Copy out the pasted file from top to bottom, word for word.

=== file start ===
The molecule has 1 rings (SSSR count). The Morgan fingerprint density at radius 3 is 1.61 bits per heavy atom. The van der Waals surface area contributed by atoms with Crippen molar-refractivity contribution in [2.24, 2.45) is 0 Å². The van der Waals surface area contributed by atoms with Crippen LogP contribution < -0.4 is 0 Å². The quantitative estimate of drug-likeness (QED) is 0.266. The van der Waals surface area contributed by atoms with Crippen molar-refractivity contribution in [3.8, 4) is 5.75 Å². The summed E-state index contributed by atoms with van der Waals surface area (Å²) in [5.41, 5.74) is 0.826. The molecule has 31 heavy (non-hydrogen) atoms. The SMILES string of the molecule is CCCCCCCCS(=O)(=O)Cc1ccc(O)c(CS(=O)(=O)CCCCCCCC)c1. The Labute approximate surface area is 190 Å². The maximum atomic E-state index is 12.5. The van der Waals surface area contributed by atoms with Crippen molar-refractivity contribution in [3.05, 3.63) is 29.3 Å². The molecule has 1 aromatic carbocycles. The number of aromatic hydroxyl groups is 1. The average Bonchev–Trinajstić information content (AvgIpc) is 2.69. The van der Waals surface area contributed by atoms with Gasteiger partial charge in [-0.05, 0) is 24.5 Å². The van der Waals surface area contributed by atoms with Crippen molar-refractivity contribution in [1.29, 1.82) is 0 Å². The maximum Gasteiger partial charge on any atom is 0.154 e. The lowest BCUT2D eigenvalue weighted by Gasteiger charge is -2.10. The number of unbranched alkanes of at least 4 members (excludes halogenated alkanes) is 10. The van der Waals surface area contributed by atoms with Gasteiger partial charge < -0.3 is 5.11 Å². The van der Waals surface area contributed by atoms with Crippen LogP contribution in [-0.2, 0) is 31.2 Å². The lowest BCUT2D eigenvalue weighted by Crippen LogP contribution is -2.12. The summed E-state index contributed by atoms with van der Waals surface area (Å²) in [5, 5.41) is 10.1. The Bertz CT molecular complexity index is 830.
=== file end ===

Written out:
The molecule has 1 rings (SSSR count). The Morgan fingerprint density at radius 3 is 1.61 bits per heavy atom. The van der Waals surface area contributed by atoms with Crippen molar-refractivity contribution in [2.24, 2.45) is 0 Å². The van der Waals surface area contributed by atoms with Crippen LogP contribution < -0.4 is 0 Å². The quantitative estimate of drug-likeness (QED) is 0.266. The van der Waals surface area contributed by atoms with Crippen molar-refractivity contribution in [3.8, 4) is 5.75 Å². The summed E-state index contributed by atoms with van der Waals surface area (Å²) in [5.41, 5.74) is 0.826. The molecule has 31 heavy (non-hydrogen) atoms. The SMILES string of the molecule is CCCCCCCCS(=O)(=O)Cc1ccc(O)c(CS(=O)(=O)CCCCCCCC)c1. The Labute approximate surface area is 190 Å². The maximum atomic E-state index is 12.5. The van der Waals surface area contributed by atoms with Crippen molar-refractivity contribution in [3.05, 3.63) is 29.3 Å². The molecule has 1 aromatic carbocycles. The number of aromatic hydroxyl groups is 1. The average Bonchev–Trinajstić information content (AvgIpc) is 2.69. The van der Waals surface area contributed by atoms with Gasteiger partial charge in [-0.05, 0) is 24.5 Å². The van der Waals surface area contributed by atoms with Crippen molar-refractivity contribution in [1.29, 1.82) is 0 Å². The maximum Gasteiger partial charge on any atom is 0.154 e. The lowest BCUT2D eigenvalue weighted by Gasteiger charge is -2.10. The number of unbranched alkanes of at least 4 members (excludes halogenated alkanes) is 10. The van der Waals surface area contributed by atoms with Gasteiger partial charge < -0.3 is 5.11 Å². The van der Waals surface area contributed by atoms with Crippen LogP contribution in [-0.2, 0) is 31.2 Å². The lowest BCUT2D eigenvalue weighted by Crippen LogP contribution is -2.12. The summed E-state index contributed by atoms with van der Waals surface area (Å²) in [5, 5.41) is 10.1. The Bertz CT molecular complexity index is 830.